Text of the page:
I half rolled, and there before my eyes was as perfect a target as I had ever seen in my life. A pressure of a thumb, a short burst, a puff of smoke, a flash of flame, a hole on the clouds-and it was over.
- Lieutenant Robert McKenzie, No. 2 Squadron, Australian Flying Corps
When the First World War began in August 1914, aeroplanes were a novelty, barely a decade old. Despite this, Australia was one of just a few nations outside Europe to establish a military flying school and corps. From a first class of four student pilots the Australian Flying Corps would grow to number almost 4000 by the armistice. Its young volunteers were pioneers in a completely new dimension of warfare as they struggled for control of the skies over the Western Front and Middle East.
Using private letters, diaries and official records, historian Michael Molkentin reveals, for the first time in over 90 years, the remarkable story of the airmen and mechanics of the Australian Flying Corps. It is a tale of heroism and endurance; of a war fought thousands of feet above the trenches in aircraft of timber and fabric. Fire in the Sky takes readers up into this chaotic tumult and into the midst of a war from which only one in two Australian airmen emerged unscathed.
Read a sample of Fire in the Sky.
Due to an unfortunate printing error the second edition of Fire in the Sky is missing page 237. Download it here.
Kristen Alexander, Sabretache, December 2010
I must declare my interest. Michael Molkentin and I share a publisher and in August 2008 Ian Bowring told me he was publishing an account of the Australian Flying Corps. I have done a bit of reading in my time about Australia’s growing civil aviation industry, the interwar RAAF and Australians in the Second World War. I was keen to discover more about their flying antecedents as well as the early flying days of those who had significant places in my Second World War research. So, when Ian mentioned Fire in the Sky, I was excited. Often, the anticipation is better than the event, but not in this case. Fire in the Sky surpassed my expectations.
Fire in the Sky is roughly divided into two sections: the Half Flight and 1 Squadron’s experiences in Mesopotamia, Egypt–Sinai and Palestine, and 2, 3 and 4 squadrons on the Western Front. In some respects it reads like a typical squadron history (despite the multi-squadron focus) and I will admit I find dry, operations-based accounts boring but when I flipped through to the bibliography, which includes Molkentin’s thesis ‘Culture, Class and Experience in the Australian Flying Corps’, I knew there would be a firm emphasis of the men of the flying corps, and not just their operations. And I was not disappointed. Rather than presenting a straight blow-by-blow, battle-by-battle history, Molkentin has skilfully woven personal experiences of airmen and ground crew into a readable and absorbing account of Australian Flying Corps operations, giving it a sound social history grounding.
Molkentin has drawn widely on public and private, published and unpublished sources. One of the standout stories is that of Owen Lewis. The reader first meets Lewis, a freshly minted observer, when 3 Squadron posted him to a British unit for training with an experienced pilot. It was a hectic time and Lewis and his pilot experienced enemy fire in five aerial combats; their aircraft was badly damaged during two of them. Within ten weeks, Lewis was among 3 Squadron’s veteran observers and about to embark on a fortnight’s leave. But Lewis did not make it to England. Drawing on Lewis’ brief diary, which abruptly ends the night before he was killed; his brother Athol’s diary; an interview in The 14–18 Journal; and the published memoir of his younger brother, Brian, Molkentin movingly recreates from a number of perspectives Owen Lewis’ last day and the aftermath of his death. This is storytelling and social history at its best. But it is not a one off. Molkentin tells of Frank McNamara and his VC-winning rescue of Douglas Rutherford as well as the what-happens-next for both men (and especially Rutherford who was perceived as having the ‘unlucky habit of attracting trouble’), and unravels the mystery surrounding the death of Manfred von Richthofen. The Richthofen story is another standout story amongst many. Molkentin discusses the various who-got-the-Baron stories and draws his own conclusions regarding who did what. Even so, he indicates that readers and historians (as one admits) may sentimentally cling to long-held favoured explanations.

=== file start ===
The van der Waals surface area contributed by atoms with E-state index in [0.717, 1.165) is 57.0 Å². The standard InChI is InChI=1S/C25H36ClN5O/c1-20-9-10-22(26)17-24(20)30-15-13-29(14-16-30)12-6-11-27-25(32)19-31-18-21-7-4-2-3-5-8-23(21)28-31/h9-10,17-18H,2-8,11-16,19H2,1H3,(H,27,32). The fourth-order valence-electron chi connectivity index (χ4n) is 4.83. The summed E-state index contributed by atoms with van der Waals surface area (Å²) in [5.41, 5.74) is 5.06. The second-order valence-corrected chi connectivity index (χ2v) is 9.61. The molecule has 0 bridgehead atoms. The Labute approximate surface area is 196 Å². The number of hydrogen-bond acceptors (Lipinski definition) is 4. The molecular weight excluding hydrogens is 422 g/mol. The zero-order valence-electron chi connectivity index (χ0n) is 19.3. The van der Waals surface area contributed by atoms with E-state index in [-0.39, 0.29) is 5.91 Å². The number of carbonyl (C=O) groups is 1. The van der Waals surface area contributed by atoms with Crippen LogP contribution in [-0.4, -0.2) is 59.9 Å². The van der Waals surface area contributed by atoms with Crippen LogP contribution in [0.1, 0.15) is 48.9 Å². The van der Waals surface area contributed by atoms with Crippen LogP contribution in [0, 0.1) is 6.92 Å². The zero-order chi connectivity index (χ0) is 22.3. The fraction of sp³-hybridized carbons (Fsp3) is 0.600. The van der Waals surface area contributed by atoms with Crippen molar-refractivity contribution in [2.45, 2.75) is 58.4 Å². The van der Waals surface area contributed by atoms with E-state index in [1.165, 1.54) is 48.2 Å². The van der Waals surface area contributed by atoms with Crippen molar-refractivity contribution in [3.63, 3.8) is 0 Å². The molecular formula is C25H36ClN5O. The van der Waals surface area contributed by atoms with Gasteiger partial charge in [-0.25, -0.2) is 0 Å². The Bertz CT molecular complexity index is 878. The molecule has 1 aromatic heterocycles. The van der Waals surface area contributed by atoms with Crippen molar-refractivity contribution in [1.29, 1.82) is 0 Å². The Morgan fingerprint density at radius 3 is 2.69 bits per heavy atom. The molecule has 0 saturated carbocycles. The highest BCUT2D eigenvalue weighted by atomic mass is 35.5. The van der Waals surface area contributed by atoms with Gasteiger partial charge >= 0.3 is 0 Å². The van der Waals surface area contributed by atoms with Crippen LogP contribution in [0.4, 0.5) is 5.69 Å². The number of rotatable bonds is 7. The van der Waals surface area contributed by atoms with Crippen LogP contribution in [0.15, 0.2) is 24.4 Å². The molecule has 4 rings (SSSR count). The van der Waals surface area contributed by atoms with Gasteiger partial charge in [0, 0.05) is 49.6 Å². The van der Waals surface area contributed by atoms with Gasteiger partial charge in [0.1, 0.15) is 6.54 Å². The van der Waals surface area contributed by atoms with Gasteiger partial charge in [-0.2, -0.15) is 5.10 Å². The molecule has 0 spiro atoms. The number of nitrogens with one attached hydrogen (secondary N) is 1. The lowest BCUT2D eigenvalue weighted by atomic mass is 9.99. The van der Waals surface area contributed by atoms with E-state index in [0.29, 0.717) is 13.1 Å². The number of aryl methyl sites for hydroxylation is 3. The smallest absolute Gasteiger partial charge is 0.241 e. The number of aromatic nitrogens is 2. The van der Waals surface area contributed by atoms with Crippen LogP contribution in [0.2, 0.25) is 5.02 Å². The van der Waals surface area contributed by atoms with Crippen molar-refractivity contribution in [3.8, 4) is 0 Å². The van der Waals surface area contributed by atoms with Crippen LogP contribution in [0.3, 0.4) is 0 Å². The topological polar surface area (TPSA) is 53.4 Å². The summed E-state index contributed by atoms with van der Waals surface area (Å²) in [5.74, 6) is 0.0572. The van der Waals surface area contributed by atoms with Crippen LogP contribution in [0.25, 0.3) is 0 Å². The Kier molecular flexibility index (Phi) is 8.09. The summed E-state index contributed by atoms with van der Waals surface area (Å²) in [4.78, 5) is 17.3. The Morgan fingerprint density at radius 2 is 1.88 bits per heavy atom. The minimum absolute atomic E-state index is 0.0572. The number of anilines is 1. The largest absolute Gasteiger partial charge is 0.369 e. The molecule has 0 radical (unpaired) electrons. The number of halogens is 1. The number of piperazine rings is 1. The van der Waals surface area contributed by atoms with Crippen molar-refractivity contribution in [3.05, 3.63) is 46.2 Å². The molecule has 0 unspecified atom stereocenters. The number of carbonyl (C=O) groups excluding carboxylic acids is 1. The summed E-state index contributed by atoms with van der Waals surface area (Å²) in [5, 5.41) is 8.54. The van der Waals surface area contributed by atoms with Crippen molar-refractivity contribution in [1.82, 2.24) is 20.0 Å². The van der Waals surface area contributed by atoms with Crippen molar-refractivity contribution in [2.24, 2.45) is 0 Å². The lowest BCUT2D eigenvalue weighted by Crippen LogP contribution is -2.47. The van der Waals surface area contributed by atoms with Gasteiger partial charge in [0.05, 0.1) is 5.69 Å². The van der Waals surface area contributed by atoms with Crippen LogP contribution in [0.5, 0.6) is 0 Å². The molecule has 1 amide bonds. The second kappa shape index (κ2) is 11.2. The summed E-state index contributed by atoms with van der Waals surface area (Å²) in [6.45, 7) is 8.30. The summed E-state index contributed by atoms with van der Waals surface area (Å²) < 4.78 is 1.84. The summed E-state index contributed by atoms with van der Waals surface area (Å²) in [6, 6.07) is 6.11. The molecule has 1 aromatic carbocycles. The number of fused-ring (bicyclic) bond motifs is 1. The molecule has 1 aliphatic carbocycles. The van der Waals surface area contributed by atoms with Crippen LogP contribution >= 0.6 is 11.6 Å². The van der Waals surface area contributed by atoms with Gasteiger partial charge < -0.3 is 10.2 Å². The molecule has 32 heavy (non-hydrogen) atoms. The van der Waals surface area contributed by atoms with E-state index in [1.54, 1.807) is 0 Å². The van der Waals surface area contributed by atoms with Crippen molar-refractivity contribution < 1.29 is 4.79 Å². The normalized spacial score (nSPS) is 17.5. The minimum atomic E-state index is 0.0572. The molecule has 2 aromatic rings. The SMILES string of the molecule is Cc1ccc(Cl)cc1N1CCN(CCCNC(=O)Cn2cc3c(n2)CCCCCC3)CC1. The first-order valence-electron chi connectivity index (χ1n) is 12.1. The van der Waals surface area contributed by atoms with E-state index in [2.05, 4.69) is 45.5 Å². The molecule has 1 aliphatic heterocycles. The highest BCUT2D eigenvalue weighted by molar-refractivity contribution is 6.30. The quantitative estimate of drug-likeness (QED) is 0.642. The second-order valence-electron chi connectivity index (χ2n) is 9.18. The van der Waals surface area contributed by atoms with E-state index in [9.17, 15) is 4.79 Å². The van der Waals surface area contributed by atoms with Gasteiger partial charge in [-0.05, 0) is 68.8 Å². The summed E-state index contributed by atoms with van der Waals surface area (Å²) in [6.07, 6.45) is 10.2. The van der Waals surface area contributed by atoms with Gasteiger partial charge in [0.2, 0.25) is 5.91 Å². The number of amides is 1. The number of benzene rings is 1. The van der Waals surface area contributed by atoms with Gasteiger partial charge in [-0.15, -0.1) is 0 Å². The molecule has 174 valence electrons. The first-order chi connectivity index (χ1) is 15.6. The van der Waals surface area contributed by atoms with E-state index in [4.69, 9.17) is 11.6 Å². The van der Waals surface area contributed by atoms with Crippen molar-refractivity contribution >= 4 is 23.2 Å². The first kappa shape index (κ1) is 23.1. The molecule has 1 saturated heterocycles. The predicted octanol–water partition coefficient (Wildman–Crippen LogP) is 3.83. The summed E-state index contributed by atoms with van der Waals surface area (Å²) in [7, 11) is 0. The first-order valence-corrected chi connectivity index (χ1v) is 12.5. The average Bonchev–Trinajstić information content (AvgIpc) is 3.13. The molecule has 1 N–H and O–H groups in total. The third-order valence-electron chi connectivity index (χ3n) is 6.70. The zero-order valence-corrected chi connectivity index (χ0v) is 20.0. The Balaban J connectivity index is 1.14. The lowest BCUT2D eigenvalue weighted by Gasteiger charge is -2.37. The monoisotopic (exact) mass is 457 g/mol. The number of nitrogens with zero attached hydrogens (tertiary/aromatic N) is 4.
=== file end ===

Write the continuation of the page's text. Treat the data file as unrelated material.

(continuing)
I am particularly interested in the notions of chivalry and the ‘knights of the air’ and how these concepts originated. Molkentin has unearthed some outstanding examples which left me wondering if both German and Australian pilots realised they were actually at war and not involved in some gentlemanly game. But sadly, the Richthofen episode shows all too clearly that chivalry was something practised by only a handful; there was little dignity or honour in the plundering of Richthofen’s body and possessions. And there was certainly nothing chivalrous in the actions of some of the scout pilots who, after the Armistice was declared, returned from a purported search for a missing squadron member with conspicuously empty bomb racks.
Molkentin relates the early flying careers of significant interwar and Second World War personalities such as Richard Williams, Harry Cobby, George Jones, Lawrence Wackett and Hudson Fysh, and also tells of those whose early promise, such as that of George Merz, was not realised. He recounts what I term ‘vagaries-of-war’ stories such as that of two of ‘Jasta Boelcke’s’ victims in the dying moments of the war. Arthur Palliser was one of 4 Squadron’s most experienced pilots and had survived four years of war, only to be killed in battle on 4 November 1918, one week before the Armistice. Palliser was due to return to Australia the next day and had told George Jones that ‘If I was only lucky enough to break my finger in the hangar door I would not be able to fly today’. On the same day, 23-year-old Charles Rhodes was shot down on his first patrol. Molkentin points out that he would not have even had time to learn the names of his fellow pilots.
Molkentin notes that just 880 officers and 2840 men served with the AFC during the war and, of those, only 410 pilots and 153 observers fought in battle. These 563 men were significantly fewer than those who enlisted in the AIF. So few that Les Carlyon did not even mention the AFC in the 700+ pages of his The Great War. And yet its contribution was significant. Its service spanned three continents and nearly every type of aerial operation during the Great War. As Molkentin points out ‘Australian airmen and mechanics were contributors to the pioneering days of aerial warfare in Mesopotamia and Egypt, when aeroplanes were still widely perceived as a reconnaissance arm only. They were there too in 1918, keen participants in the evolution of air power as a tool for gaining air superiority, bombing strategic targets and directly supporting ground operations.’ And of course, they regularly increased the victory tally, producing ‘aces’ and accounting for some of the earliest DFCs of the war.